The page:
Tuesday, August 24, 2010

Virtue Audio M5001 Monoblock amplifier

Virtue Audio is the new kid on the block in terms of manufacturers offering ICEpower based products.

ICEpower is by now quite established and there are many companies out there offering amplifiers based on their modules such as Bel Canto Design, Wyred4sound etc.

I normally do not write detailed reviews but was suitably motivated by the M5001 which avoids being a “me too” product by virtue (no pun intended) of its tube buffer supplied by Dodd Audio.

The M5001 is based on the ICEpower ASP500 module, which delivers 250 watts per channel into 8 Ohms and double the power into a 4 Ohm load. The ASP500 module includes a built in switching power supply and accordingly runs cool and efficiently.

The stock module input impedance is raised from 8 kohm to 100 kohm due to the tube buffer. This presents a much easier load for preamplifiers to drive, in particular tube based designs.

Appearance wise, the M5001 is quite handsome with a well finished case and lovely real wood veneer top. A variety of finishing options are available to customize the look of your amplifier. Round the back, an IEC power socket accepts detachable power cords, and input is via either an RCA or XLR balanced socket. A subwoofer output is provided.

The speaker binding posts deserve a special mention. The propeller posts make finger tightening a breeze. Both the binding posts and RCA socket are said to be made from gold plated Terrilium copper.

It is not quite the epitome of hi-fi bling-bling, but is certainly well finished enough to be proudly displayed on your equipment rack.

(Pictures from Virtue Audio's official web-site)
Dimensions are not quite shoe box like, with the width of the amplifiers being about 10 inches across. This makes placing each monoblock side by side a bit tricky for most equipment racks as you will find that the support columns will either block the AC inlet on the left of the unit or the input jacks on the right. The supplied feet are metal discs that screw into the chassis. As they project out of the chassis footprint, this makes each monoblock occupy a fair amount of real estate. The feet are easily removed though if you so wish.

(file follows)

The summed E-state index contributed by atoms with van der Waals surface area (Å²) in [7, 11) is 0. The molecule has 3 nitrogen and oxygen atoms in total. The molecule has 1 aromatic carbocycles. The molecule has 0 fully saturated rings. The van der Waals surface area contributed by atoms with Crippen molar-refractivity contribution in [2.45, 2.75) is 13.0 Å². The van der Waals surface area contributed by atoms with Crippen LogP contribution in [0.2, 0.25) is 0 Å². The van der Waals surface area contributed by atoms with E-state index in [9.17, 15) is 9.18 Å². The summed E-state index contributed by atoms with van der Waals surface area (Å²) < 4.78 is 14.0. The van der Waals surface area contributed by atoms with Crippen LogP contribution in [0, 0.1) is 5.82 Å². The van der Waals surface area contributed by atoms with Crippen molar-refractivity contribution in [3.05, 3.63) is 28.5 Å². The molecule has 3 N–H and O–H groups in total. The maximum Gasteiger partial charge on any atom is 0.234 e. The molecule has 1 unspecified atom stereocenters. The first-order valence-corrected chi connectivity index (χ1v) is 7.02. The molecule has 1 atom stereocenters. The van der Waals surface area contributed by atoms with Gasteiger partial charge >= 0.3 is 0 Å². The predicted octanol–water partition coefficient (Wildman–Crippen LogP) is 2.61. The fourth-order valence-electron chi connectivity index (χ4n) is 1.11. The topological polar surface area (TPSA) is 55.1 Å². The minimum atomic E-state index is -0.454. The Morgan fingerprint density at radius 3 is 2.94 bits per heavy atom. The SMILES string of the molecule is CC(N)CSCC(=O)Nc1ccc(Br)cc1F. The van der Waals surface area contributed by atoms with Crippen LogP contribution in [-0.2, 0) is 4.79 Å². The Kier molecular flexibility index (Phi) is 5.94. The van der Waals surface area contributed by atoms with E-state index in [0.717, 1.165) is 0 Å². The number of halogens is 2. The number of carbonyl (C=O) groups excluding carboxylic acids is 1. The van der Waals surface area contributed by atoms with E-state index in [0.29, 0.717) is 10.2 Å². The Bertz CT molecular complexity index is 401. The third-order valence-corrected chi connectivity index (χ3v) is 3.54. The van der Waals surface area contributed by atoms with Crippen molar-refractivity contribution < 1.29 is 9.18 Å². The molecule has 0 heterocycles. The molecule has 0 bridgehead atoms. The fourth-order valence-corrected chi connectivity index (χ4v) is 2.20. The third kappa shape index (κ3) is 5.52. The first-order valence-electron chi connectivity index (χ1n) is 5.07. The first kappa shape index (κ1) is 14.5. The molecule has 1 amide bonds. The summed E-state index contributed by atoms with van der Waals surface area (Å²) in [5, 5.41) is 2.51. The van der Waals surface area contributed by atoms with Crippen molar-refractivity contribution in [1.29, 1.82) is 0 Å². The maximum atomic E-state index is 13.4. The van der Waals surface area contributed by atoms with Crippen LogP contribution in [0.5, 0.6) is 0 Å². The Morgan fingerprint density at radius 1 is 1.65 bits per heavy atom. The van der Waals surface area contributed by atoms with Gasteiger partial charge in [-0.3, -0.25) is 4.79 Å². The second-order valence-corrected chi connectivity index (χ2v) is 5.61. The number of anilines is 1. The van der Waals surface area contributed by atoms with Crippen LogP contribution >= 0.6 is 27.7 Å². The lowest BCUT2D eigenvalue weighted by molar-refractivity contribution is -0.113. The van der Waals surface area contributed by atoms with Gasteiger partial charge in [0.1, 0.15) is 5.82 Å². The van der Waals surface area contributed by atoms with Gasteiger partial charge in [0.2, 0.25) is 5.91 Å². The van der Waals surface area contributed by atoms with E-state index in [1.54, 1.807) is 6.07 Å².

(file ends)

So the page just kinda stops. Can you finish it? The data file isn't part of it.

Let us re-visit my impressions of ICEpower over the years :- extremely tight and powerful bass, high resolution and detailed midrange and treble, effortless presentation. The downside ? Dry midrange, lack of treble air and 2D like image.

After about 15 hours of burn in, and with the stock JJ 12AX7/ECC83 tube installed, serious listening sessions were conducted.

Preamplifier duties were handled by Diva Audio’s tube based M7. My M7 utilises a tube rectified and choke loaded power supply and has been upgraded to the latest specification by T.S. Lim with additional voltage regulators on the power supply and star ground wiring. The M7 can be best described as a linear and fast sounding pre-amp with both speed, dynamics and good bass authority.

After some trial with the speakers available at hand, the M5001 was matched with my main speakers, a Focal Micro Utopia BE.

The first impression was that of absolute control over both frequency extremes. Bass was tight and controlled.

Midrange is neutral with just the slightest hint of fullness.

High frequencies are extended with absolutely no loss of detail.

Resolution, in particular micro-detail is excellent with individual instruments in a mix being discernible even under the heaviest of mixes. One would be even tempted to flog the oft-used and abused audiophile claim of hearing detail in familliar recordings that went previously unnoticed.